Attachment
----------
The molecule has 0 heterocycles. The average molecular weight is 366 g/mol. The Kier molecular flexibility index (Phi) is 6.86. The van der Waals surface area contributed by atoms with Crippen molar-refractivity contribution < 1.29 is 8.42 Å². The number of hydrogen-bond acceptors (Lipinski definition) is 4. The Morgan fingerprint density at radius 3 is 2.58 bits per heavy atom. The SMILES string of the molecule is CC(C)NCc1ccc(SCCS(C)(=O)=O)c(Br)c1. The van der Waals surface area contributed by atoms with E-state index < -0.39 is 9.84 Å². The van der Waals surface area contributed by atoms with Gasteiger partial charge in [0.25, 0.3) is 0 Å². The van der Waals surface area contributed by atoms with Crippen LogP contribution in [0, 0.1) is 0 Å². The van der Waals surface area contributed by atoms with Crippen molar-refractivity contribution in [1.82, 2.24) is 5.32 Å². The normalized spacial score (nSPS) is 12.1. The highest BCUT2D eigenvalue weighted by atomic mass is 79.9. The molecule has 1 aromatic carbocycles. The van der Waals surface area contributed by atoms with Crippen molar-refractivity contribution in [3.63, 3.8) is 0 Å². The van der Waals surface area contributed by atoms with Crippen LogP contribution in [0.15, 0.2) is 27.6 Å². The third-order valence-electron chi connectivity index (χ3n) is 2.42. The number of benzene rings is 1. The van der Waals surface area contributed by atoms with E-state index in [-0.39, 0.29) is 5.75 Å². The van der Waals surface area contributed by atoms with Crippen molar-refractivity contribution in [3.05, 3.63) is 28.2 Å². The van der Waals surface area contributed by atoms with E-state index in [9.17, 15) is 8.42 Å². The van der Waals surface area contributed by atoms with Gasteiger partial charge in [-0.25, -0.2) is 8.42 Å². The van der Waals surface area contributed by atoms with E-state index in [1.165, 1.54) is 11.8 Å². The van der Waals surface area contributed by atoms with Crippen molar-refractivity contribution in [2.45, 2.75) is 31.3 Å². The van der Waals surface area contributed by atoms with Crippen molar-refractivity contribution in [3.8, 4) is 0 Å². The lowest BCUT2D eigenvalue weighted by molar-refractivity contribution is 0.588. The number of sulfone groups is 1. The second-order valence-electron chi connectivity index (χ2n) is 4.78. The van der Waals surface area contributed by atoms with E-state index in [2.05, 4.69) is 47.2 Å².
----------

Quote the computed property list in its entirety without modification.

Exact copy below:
The molecule has 0 heterocycles. The average molecular weight is 366 g/mol. The Kier molecular flexibility index (Phi) is 6.86. The van der Waals surface area contributed by atoms with Crippen molar-refractivity contribution < 1.29 is 8.42 Å². The number of hydrogen-bond acceptors (Lipinski definition) is 4. The Morgan fingerprint density at radius 3 is 2.58 bits per heavy atom. The SMILES string of the molecule is CC(C)NCc1ccc(SCCS(C)(=O)=O)c(Br)c1. The van der Waals surface area contributed by atoms with E-state index < -0.39 is 9.84 Å². The van der Waals surface area contributed by atoms with Gasteiger partial charge in [0.25, 0.3) is 0 Å². The van der Waals surface area contributed by atoms with Crippen LogP contribution in [0, 0.1) is 0 Å². The van der Waals surface area contributed by atoms with Crippen molar-refractivity contribution in [1.82, 2.24) is 5.32 Å². The normalized spacial score (nSPS) is 12.1. The highest BCUT2D eigenvalue weighted by atomic mass is 79.9. The molecule has 1 aromatic carbocycles. The van der Waals surface area contributed by atoms with Crippen molar-refractivity contribution in [3.63, 3.8) is 0 Å². The van der Waals surface area contributed by atoms with Crippen LogP contribution in [0.15, 0.2) is 27.6 Å². The third-order valence-electron chi connectivity index (χ3n) is 2.42. The number of benzene rings is 1. The van der Waals surface area contributed by atoms with E-state index in [-0.39, 0.29) is 5.75 Å². The van der Waals surface area contributed by atoms with Crippen molar-refractivity contribution in [3.05, 3.63) is 28.2 Å². The van der Waals surface area contributed by atoms with E-state index in [9.17, 15) is 8.42 Å². The van der Waals surface area contributed by atoms with Gasteiger partial charge in [-0.25, -0.2) is 8.42 Å². The van der Waals surface area contributed by atoms with E-state index in [1.165, 1.54) is 11.8 Å². The van der Waals surface area contributed by atoms with Crippen molar-refractivity contribution in [2.45, 2.75) is 31.3 Å². The van der Waals surface area contributed by atoms with Crippen molar-refractivity contribution in [3.8, 4) is 0 Å². The lowest BCUT2D eigenvalue weighted by molar-refractivity contribution is 0.588. The number of sulfone groups is 1. The second-order valence-electron chi connectivity index (χ2n) is 4.78. The van der Waals surface area contributed by atoms with E-state index in [2.05, 4.69) is 47.2 Å².